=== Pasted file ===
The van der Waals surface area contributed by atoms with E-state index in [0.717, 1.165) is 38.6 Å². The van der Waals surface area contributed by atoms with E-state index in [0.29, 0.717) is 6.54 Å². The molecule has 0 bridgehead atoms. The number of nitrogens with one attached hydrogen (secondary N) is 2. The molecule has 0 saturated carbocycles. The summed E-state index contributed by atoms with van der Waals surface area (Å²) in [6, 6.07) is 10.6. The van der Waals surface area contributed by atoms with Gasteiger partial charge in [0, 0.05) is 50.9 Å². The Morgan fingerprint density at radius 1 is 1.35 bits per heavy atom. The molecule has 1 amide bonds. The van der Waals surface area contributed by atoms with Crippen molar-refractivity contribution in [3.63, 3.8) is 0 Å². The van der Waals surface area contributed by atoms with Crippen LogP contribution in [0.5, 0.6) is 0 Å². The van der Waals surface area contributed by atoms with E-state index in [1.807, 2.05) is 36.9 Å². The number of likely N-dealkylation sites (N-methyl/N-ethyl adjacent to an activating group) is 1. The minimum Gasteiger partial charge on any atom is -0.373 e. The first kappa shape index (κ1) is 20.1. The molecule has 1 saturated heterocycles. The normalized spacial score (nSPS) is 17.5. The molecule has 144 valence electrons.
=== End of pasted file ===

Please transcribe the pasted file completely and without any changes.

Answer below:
The van der Waals surface area contributed by atoms with E-state index in [0.717, 1.165) is 38.6 Å². The van der Waals surface area contributed by atoms with E-state index in [0.29, 0.717) is 6.54 Å². The molecule has 0 bridgehead atoms. The number of nitrogens with one attached hydrogen (secondary N) is 2. The molecule has 0 saturated carbocycles. The summed E-state index contributed by atoms with van der Waals surface area (Å²) in [6, 6.07) is 10.6. The van der Waals surface area contributed by atoms with Gasteiger partial charge in [0, 0.05) is 50.9 Å². The Morgan fingerprint density at radius 1 is 1.35 bits per heavy atom. The molecule has 1 amide bonds. The van der Waals surface area contributed by atoms with Crippen molar-refractivity contribution in [3.63, 3.8) is 0 Å². The van der Waals surface area contributed by atoms with Crippen LogP contribution in [0.5, 0.6) is 0 Å². The van der Waals surface area contributed by atoms with E-state index in [1.807, 2.05) is 36.9 Å². The number of likely N-dealkylation sites (N-methyl/N-ethyl adjacent to an activating group) is 1. The minimum Gasteiger partial charge on any atom is -0.373 e. The first kappa shape index (κ1) is 20.1. The molecule has 1 saturated heterocycles. The normalized spacial score (nSPS) is 17.5. The molecule has 144 valence electrons.